The Mexico City Metropolitan Cathedral is a Roman Catholic cathedral located in Mexico City, situated on top of a former Aztec sacred precinct. It is considered to be the largest as well as the oldest cathedral in the Americas. It is also known as the Metropolitan Cathedral of the Assumption of Mary of Mexico City.
Mexico City Metropolitan Cathedral History
Despite its modern sounding name, the Mexico City Metropolitan Cathedral was first built sometime in 1573. The cathedral was built in sections surrounding an older church that was already constructed in the area right after the Spanish conquest of the city. As the sections of the new cathedral were built, it eventually replaced the original church entirely. The cathedral was eventually finished by 1813.
Mexico City Metropolitan Cathedral Design
The cathedral was designed by Spanish architect Claudio de Arcineiga who also planned for its construction. He drew inspiration for the design from the Gothic cathedrals found in Spain during that time. But its main architectural style is considered as a mixture of Baroque, Renaissance and Neo-classical styles.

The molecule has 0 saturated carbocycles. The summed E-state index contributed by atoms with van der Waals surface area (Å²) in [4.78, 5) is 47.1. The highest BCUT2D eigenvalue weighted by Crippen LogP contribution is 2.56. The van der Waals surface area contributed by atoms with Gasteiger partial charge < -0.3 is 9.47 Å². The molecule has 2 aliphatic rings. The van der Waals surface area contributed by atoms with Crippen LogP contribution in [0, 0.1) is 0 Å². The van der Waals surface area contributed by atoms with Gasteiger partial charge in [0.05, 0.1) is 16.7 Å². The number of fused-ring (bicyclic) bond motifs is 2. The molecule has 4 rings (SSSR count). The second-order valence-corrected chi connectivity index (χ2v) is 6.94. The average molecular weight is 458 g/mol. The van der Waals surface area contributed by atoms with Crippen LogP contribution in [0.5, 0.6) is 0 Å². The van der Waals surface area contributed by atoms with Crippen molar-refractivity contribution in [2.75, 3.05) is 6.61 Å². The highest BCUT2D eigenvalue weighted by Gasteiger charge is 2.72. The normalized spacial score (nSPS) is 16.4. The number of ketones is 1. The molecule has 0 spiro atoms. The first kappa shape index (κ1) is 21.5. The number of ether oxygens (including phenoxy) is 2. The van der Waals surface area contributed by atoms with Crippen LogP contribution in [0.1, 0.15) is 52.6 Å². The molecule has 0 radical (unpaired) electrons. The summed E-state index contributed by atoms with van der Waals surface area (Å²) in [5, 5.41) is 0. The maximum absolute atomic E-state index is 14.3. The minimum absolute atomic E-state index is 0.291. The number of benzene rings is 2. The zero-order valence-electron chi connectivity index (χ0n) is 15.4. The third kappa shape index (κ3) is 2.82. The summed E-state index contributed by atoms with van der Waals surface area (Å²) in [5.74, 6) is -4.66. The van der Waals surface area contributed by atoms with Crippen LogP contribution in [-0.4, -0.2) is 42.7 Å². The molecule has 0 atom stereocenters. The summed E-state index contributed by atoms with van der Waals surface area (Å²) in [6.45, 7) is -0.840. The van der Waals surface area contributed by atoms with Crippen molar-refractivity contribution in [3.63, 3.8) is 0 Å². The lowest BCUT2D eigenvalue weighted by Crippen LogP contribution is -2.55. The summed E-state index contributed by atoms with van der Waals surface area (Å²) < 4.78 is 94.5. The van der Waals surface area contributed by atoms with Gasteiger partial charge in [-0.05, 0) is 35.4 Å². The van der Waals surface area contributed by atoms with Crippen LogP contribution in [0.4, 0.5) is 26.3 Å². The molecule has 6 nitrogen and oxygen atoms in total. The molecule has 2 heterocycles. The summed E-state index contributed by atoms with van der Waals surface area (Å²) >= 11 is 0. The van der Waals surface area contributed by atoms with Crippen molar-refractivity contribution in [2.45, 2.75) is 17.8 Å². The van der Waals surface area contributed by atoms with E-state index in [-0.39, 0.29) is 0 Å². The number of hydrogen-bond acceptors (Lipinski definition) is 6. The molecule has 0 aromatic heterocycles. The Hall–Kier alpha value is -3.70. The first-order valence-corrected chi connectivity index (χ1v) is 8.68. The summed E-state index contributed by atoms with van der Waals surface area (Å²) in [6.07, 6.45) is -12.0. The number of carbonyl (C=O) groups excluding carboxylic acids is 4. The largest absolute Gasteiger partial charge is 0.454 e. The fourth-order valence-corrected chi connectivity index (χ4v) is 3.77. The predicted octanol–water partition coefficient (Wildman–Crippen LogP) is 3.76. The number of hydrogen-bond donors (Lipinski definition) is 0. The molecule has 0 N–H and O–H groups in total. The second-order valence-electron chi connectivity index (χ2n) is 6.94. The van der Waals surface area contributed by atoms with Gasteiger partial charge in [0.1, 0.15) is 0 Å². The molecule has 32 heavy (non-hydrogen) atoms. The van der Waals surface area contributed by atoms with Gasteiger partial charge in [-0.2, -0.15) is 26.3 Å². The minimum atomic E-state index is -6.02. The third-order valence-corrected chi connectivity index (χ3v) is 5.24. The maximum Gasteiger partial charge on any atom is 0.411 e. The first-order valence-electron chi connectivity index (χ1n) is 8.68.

The cathedral spans 110 meters or 360 feet long and 55 meters or 179 feet wide.
The cathedral is designed with four facades that also contain 3 main portals that are flanked by numerous columns and statues. Along with a central dome, the cathedral was also designed to have 5 naves, 74 arches, 40 columns, and 52 vaults.
Inside the cathedral, there are 5 large altars, 16 chapels, a choir area, a corridor, capitulary room as well as a sacristy. Its two bell towers contain a total of 25 bells all in all. There is a tabernacle adjacent to the cathedral which was built by Lorenzo Rodriguez during the height of the Baroque period from 1749 to 1760. It contains the baptistery that also serves as the church registry and also houses the archives and the vestments of the Archbishop.